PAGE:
While the challenge of preparing a single program is much simpler, it can seem every bit as daunting to the inexperienced. I recommend students perform this assessment of the repertoire immediately. Then, having determined which pieces will take the most time to master, and leading off with those, a logical and thoughtful sequence begins to unfold. If done well, the entire program should feel more or less equally under control by the time the recital is thirty days away. Then the student can focus attention on expressive interpretation, stamina and pacing as the performance nears, truly feeling ready instead of panicking over last minute score preparation.
I normally keep this tally of pieces and their relative prioritzation in my head, but it can be helpful, and even comforting, to write it down. For a single recital, doing so might look like this:
I wrote a piece on encouraging my students to play "more recitals" a while ago (More Student Recitals). This post was motivated by the sense that the institutional norm of having undergraduate performance majors play a half-recital in their third year (the junior recital), then a full-length recital in their fourth year, was woefully inadequate. And it addressed the completely arbitrary norm of setting recitals one year apart from one another, a convention designed more to accommodate the academic calendar than the student's capacity to learn and prepare music for performance. Part of the discussion, if one addresses the "more recitals" question, is certainly the issue of how to learn the given music in the assumed time block. If the repertoire is level-appropriate, and if a logical prioritizing scheme is applied as described above, then it will often be possible for students to play a full recital every year or more, as has been the case in my studios.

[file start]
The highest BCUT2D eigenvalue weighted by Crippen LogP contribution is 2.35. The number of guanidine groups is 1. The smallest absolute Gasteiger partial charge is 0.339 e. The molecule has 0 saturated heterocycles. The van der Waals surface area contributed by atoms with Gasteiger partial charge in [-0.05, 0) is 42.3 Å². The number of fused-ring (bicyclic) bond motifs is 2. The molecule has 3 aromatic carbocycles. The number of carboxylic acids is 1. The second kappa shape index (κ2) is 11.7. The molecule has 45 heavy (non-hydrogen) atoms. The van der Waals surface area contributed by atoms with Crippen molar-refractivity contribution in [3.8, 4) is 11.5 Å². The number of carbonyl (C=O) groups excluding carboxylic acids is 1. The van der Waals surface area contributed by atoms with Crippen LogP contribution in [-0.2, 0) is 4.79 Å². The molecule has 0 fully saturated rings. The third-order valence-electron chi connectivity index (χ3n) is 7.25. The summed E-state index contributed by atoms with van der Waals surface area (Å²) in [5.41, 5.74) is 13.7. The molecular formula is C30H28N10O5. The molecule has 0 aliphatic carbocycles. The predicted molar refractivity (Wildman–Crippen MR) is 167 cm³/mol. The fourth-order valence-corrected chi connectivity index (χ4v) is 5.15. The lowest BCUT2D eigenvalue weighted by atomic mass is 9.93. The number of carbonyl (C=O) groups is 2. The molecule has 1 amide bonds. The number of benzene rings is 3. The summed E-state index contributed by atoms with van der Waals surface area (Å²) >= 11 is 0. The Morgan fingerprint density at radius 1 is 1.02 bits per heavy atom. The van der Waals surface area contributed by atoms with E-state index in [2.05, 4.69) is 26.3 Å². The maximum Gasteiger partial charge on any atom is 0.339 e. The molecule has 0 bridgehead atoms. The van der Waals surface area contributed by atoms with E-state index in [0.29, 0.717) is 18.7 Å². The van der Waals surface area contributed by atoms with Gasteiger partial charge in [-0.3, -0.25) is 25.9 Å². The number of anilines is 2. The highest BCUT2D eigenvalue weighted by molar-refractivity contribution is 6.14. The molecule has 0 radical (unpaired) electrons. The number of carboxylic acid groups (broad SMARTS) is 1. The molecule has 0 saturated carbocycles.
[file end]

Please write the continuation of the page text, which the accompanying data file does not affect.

This process requires determining a student's entire program in the beginning of the time-frame, a routine we engage in together with great pleasure and anticipation. The other method, in which a teacher assigns a single work, and when it is well in hand, determines what piece might be suitable next and so on, doesn't allow for truly preparing the entire recital because it eliminates the possibility of fully prioritizing all the recital's difficult parts. (You can't work on the fast movement early if you don't know until late that you'll be playing the piece). One of the first things I do with students after their recitals is to pick the next program. That way, the process can start to unfold immediately and offer the maximum amount of preparation time.
The joys of playing the guitar are reignited every time we learn new pieces. (The same could be said about revisiting old pieces!) With every new score we prepare, we become better readers, more agile players, more adept listeners; we become more stylistically aware and more generally nuanced in our playing. Learning a lot of music has always been central to both my teaching and to my own lifestyle as a musician. With some care and planning, learning lots of music at the same time can be a thrilling and successful musical journey.